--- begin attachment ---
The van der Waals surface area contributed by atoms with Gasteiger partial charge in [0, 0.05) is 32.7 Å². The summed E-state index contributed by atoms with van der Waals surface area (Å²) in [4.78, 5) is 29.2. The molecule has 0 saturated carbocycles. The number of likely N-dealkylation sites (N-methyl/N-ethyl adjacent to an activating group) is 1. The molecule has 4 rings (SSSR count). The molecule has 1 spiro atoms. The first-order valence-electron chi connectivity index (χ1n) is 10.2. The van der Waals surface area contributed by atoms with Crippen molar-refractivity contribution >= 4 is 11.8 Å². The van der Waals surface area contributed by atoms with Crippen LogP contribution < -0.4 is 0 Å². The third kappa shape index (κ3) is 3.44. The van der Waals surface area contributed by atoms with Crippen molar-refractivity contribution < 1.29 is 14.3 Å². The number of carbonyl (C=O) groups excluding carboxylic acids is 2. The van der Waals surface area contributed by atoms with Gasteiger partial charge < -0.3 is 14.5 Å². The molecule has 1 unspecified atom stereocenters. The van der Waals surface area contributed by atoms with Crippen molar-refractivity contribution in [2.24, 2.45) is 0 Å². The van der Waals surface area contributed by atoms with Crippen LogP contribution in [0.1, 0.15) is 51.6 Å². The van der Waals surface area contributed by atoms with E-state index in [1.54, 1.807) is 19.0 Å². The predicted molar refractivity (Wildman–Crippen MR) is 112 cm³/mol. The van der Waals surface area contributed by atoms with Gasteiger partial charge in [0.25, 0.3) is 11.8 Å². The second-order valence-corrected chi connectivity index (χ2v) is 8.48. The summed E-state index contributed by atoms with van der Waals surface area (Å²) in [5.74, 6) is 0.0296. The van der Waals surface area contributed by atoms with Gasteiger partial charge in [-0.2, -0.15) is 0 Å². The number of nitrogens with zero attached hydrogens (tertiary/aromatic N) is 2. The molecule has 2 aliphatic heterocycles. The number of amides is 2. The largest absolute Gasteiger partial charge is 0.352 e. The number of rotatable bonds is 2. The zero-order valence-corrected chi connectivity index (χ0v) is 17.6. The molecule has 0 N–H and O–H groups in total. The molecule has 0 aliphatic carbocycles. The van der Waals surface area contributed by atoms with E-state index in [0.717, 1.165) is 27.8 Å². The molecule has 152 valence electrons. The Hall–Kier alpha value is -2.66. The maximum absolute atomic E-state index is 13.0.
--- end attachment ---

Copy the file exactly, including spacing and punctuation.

The van der Waals surface area contributed by atoms with Gasteiger partial charge in [0, 0.05) is 32.7 Å². The summed E-state index contributed by atoms with van der Waals surface area (Å²) in [4.78, 5) is 29.2. The molecule has 0 saturated carbocycles. The number of likely N-dealkylation sites (N-methyl/N-ethyl adjacent to an activating group) is 1. The molecule has 4 rings (SSSR count). The molecule has 1 spiro atoms. The first-order valence-electron chi connectivity index (χ1n) is 10.2. The van der Waals surface area contributed by atoms with Crippen molar-refractivity contribution >= 4 is 11.8 Å². The van der Waals surface area contributed by atoms with Crippen LogP contribution < -0.4 is 0 Å². The third kappa shape index (κ3) is 3.44. The van der Waals surface area contributed by atoms with Crippen molar-refractivity contribution < 1.29 is 14.3 Å². The number of carbonyl (C=O) groups excluding carboxylic acids is 2. The van der Waals surface area contributed by atoms with Gasteiger partial charge < -0.3 is 14.5 Å². The molecule has 1 unspecified atom stereocenters. The van der Waals surface area contributed by atoms with Crippen molar-refractivity contribution in [2.24, 2.45) is 0 Å². The van der Waals surface area contributed by atoms with Crippen LogP contribution in [0.1, 0.15) is 51.6 Å². The van der Waals surface area contributed by atoms with E-state index in [1.54, 1.807) is 19.0 Å². The predicted molar refractivity (Wildman–Crippen MR) is 112 cm³/mol. The van der Waals surface area contributed by atoms with Gasteiger partial charge in [0.25, 0.3) is 11.8 Å². The second-order valence-corrected chi connectivity index (χ2v) is 8.48. The summed E-state index contributed by atoms with van der Waals surface area (Å²) in [5.74, 6) is 0.0296. The van der Waals surface area contributed by atoms with Gasteiger partial charge in [-0.2, -0.15) is 0 Å². The number of nitrogens with zero attached hydrogens (tertiary/aromatic N) is 2. The molecule has 2 aliphatic heterocycles. The number of amides is 2. The largest absolute Gasteiger partial charge is 0.352 e. The number of rotatable bonds is 2. The zero-order valence-corrected chi connectivity index (χ0v) is 17.6. The molecule has 0 N–H and O–H groups in total. The molecule has 0 aliphatic carbocycles. The van der Waals surface area contributed by atoms with E-state index in [0.717, 1.165) is 27.8 Å². The molecule has 152 valence electrons. The Hall–Kier alpha value is -2.66. The maximum absolute atomic E-state index is 13.0.